Scallops with chestnuts, bacon and cauliflower cream
Roasting and readying the cauliflower can be done the night before
Scallops and cauliflower cream. Photograph: Dara mac Donaill
Cooking Time: 60 mins
- 1 small head cauliflower
- Good knob butter
- Few splashes olive oil
- Salt and pepper
- 40g butter
- Small onion, peeled and very finely diced
- 2 cloves garlic, peeled and crushed
- 150g ceps, or any fancy mushroom mix
- 150g lardons
- 150ml white wine
- 12 cooked, peeled chestnuts
- Few sprigs thyme
- 8 scallops, roe removed
Start by making the cauliflower cream. Break the cauliflower up into small florets, put these in a roasting tray, cover with foil and dot with butter and a few splashes of water. Roast – covered – at about 160 degrees/gas 3 for about 30 minutes, or until tender. You could boil them, but the flavour is much nicer when they are roasted gently, and they won’t be as waterlogged.
Process the florets in a blender with some olive oil and any juices left in the roasting tin. You may have to add a few tablespoons of water to get it to process, maybe even another knob of butter. You could add some cream if you wanted, but I don’t like the flavour to be diluted by fat. Season with salt and set aside.
You can do this the night before. To reheat, simply add a small amount of water to loosen the purée; it will evaporate as it warms up. It should be thick enough to hold its shape on the plate.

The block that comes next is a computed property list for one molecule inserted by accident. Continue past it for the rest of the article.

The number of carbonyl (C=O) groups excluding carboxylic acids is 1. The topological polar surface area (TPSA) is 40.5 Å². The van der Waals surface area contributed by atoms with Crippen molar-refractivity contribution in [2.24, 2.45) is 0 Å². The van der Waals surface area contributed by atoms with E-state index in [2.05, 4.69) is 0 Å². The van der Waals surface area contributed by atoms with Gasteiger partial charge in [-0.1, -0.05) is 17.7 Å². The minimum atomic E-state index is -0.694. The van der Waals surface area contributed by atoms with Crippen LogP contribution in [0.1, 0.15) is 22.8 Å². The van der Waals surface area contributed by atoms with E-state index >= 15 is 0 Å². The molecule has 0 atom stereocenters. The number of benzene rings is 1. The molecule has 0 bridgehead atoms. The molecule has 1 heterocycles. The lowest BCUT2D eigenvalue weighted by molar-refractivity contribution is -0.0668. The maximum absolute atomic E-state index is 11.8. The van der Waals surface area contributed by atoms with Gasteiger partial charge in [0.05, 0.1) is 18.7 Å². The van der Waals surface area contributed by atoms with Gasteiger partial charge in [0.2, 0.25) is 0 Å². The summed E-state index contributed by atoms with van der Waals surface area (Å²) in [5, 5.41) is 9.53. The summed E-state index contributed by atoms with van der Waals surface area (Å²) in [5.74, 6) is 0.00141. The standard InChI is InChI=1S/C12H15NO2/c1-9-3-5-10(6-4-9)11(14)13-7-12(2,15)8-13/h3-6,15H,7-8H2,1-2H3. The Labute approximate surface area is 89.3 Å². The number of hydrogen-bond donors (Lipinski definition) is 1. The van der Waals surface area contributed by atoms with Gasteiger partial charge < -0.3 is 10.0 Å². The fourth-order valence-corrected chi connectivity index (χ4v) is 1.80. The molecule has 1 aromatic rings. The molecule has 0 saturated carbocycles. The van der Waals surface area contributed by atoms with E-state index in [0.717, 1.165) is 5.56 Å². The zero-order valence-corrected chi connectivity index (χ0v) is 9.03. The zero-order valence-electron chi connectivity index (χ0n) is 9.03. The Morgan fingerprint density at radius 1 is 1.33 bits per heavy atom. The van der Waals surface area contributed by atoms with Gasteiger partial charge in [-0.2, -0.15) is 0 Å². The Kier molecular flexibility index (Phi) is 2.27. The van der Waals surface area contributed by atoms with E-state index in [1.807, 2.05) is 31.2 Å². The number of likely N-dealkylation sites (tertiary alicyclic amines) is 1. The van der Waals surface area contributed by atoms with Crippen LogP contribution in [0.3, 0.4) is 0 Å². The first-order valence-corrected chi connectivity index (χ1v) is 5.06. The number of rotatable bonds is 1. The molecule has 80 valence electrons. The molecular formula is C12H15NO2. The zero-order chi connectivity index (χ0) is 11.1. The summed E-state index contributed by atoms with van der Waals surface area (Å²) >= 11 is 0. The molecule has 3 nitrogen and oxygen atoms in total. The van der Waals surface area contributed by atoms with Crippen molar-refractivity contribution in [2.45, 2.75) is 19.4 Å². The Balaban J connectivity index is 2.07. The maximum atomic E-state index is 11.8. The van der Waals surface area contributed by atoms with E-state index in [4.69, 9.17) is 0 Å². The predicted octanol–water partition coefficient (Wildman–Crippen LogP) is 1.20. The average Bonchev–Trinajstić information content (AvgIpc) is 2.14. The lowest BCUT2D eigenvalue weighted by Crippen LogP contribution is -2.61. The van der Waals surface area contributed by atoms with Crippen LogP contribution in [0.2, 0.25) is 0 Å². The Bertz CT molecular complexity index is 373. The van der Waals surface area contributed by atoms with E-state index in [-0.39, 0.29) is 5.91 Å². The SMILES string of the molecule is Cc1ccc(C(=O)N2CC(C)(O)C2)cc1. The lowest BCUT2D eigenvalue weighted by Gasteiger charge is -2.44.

Next, make the mushroom and bacon mixture. Cook the lardons in a splash of olive oil until they are very crispy and caramelised. You can help this along by adding a pinch of brown sugar. Then transfer them to a bowl and set aside.
Using the same frying pan, heat 20 grams of butter and sweat the onion and garlic. Very finely dice the mushrooms and add to the soft onions. Add the wine, turn the heat up and reduce. Put in the chestnuts (which you can roughly chop or crumble) and put the bacon back in, along with the thyme. Cook slowly and add a little water or more wine, or even some stock. Cook it for about 30 minutes, until you have a delicious sort of mushroom compote. Season, if necessary, and set aside. Again, you can do this in advance and then just reheat.
To cook the scallops, heat up the remaining butter until it is foaming. Place the scallops on the hot pan, season lightly and let the heat and butter solids caramelise the outside of them. Turn them over and briefly cook on the other side. This should only take a couple of minutes on each side.
Ideally the mushroom mixture and cauliflower cream should be nice and hot. Plate up by making a nice bed of mushroom mix, spoon a few arty blobs of the cauliflower cream onto each plate. Place the seared scallops on each plate and serve.